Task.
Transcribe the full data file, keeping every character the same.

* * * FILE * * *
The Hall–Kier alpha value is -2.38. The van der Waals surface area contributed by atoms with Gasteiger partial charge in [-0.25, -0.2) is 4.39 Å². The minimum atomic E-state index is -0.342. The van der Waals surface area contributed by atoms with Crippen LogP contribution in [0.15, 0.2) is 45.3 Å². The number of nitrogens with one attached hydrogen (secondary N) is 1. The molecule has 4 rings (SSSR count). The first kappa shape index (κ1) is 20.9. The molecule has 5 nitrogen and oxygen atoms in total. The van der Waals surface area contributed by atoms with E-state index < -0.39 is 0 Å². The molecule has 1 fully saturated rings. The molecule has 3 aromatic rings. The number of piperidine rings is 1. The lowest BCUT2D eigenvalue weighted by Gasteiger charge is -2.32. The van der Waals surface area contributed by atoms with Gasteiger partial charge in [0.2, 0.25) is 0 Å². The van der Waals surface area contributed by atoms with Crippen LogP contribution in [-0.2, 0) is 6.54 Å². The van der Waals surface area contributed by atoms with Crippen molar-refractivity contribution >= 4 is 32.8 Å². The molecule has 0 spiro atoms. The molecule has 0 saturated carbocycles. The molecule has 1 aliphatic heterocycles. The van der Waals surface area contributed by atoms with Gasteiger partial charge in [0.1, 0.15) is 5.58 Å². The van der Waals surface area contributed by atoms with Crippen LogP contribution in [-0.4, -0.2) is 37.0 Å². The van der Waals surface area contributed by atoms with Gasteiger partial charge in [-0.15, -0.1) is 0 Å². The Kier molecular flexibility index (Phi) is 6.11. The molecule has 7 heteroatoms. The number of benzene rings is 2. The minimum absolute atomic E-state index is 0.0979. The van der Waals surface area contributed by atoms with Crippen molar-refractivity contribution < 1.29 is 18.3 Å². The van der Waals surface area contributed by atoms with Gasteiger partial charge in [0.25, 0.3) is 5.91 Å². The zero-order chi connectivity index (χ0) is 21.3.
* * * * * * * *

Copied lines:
The Hall–Kier alpha value is -2.38. The van der Waals surface area contributed by atoms with Gasteiger partial charge in [-0.25, -0.2) is 4.39 Å². The minimum atomic E-state index is -0.342. The van der Waals surface area contributed by atoms with Crippen LogP contribution in [0.15, 0.2) is 45.3 Å². The number of nitrogens with one attached hydrogen (secondary N) is 1. The molecule has 4 rings (SSSR count). The first kappa shape index (κ1) is 20.9. The molecule has 5 nitrogen and oxygen atoms in total. The van der Waals surface area contributed by atoms with E-state index < -0.39 is 0 Å². The molecule has 1 fully saturated rings. The molecule has 3 aromatic rings. The number of piperidine rings is 1. The lowest BCUT2D eigenvalue weighted by Gasteiger charge is -2.32. The van der Waals surface area contributed by atoms with Gasteiger partial charge in [0.2, 0.25) is 0 Å². The van der Waals surface area contributed by atoms with Crippen LogP contribution in [-0.2, 0) is 6.54 Å². The van der Waals surface area contributed by atoms with Crippen molar-refractivity contribution >= 4 is 32.8 Å². The molecule has 0 spiro atoms. The molecule has 0 saturated carbocycles. The molecule has 1 aliphatic heterocycles. The van der Waals surface area contributed by atoms with Gasteiger partial charge in [0.1, 0.15) is 5.58 Å². The van der Waals surface area contributed by atoms with Crippen LogP contribution in [-0.4, -0.2) is 37.0 Å². The van der Waals surface area contributed by atoms with Gasteiger partial charge in [-0.15, -0.1) is 0 Å². The Kier molecular flexibility index (Phi) is 6.11. The molecule has 7 heteroatoms. The number of benzene rings is 2. The minimum absolute atomic E-state index is 0.0979. The van der Waals surface area contributed by atoms with Crippen molar-refractivity contribution < 1.29 is 18.3 Å². The van der Waals surface area contributed by atoms with Gasteiger partial charge in [0.25, 0.3) is 5.91 Å². The zero-order chi connectivity index (χ0) is 21.3.